A 6-year-old Tulsa, Oklahoma girl was sent home from school because her unkempt dreadlocks violated the school's dress code.
Tiana Parker's father, Terrance Parker, told KOKI that his daughter was pulled out of class at Deborah Brown Community School for having the "wrong hairstyle."
“She’s always presentable,” explained Parker, who is a barber by trade. “I take pride in my kids looking nice.”
“They didn’t like my dreads,” the little girl cried during an interview with a KOKI reporter.
The Charter school student body is majority black, and the curriculum prepares students for the real world, aka the workplace. Students are taught to take pride in their appearance which includes grooming.
The school's policy states faddish hairstyles can cause a distraction in a learning environment. At the Charter school, children are taught to look presentable as they will be required to look when they enter the workforce.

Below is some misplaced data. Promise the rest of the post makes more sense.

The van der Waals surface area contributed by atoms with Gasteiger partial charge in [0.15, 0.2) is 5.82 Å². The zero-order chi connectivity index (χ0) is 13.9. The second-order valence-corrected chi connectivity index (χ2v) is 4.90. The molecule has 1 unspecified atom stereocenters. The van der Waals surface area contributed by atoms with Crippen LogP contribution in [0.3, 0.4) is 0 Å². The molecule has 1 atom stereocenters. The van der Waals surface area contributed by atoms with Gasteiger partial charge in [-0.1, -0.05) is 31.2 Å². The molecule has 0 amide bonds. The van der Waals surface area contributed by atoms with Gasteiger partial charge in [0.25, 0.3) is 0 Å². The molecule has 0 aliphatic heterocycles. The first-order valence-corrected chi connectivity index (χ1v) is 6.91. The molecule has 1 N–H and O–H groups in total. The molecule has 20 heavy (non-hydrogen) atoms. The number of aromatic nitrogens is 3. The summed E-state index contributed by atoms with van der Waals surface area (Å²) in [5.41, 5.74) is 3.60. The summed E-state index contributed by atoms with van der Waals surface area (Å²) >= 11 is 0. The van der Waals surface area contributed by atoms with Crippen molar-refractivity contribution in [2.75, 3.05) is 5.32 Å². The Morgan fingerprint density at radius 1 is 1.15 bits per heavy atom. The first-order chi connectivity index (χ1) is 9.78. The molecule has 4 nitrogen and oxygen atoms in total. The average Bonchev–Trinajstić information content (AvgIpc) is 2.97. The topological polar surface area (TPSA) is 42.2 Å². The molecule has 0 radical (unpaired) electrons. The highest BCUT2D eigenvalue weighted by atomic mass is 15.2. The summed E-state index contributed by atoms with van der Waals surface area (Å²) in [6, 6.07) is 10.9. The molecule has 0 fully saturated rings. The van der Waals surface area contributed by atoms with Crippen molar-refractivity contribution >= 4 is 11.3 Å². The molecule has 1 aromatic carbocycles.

It is noted that the school's well-groomed principal wears her natural hair tucked under a tidy twist out wig.
Officials from Deborah Brown Community School in Tulsa declined speak to the station on camera, but the school policy states that “hairstyles such as dreadlocks, afros, mohawks, and other faddish styles are unacceptable.”
KOKI reported that the “school feels that could distract from the respectful and serious atmosphere it strives for.”
“She went to the school last year and didn’t have any problems,” Terrance Parker pointed out. “It hurt my feelings to the core.”
And from the way that 7-year-old Tiana wept as she spoke to KOKI, it was obvious that her feelings were hurt as well.
“They didn’t like my dreads,” she said. “I think that they should let me have my dreads.”
Tiana has now been enrolled in a new school, which welcomes her hairstyle.”
Thanks to loyal reader Kiyah S. for the tip.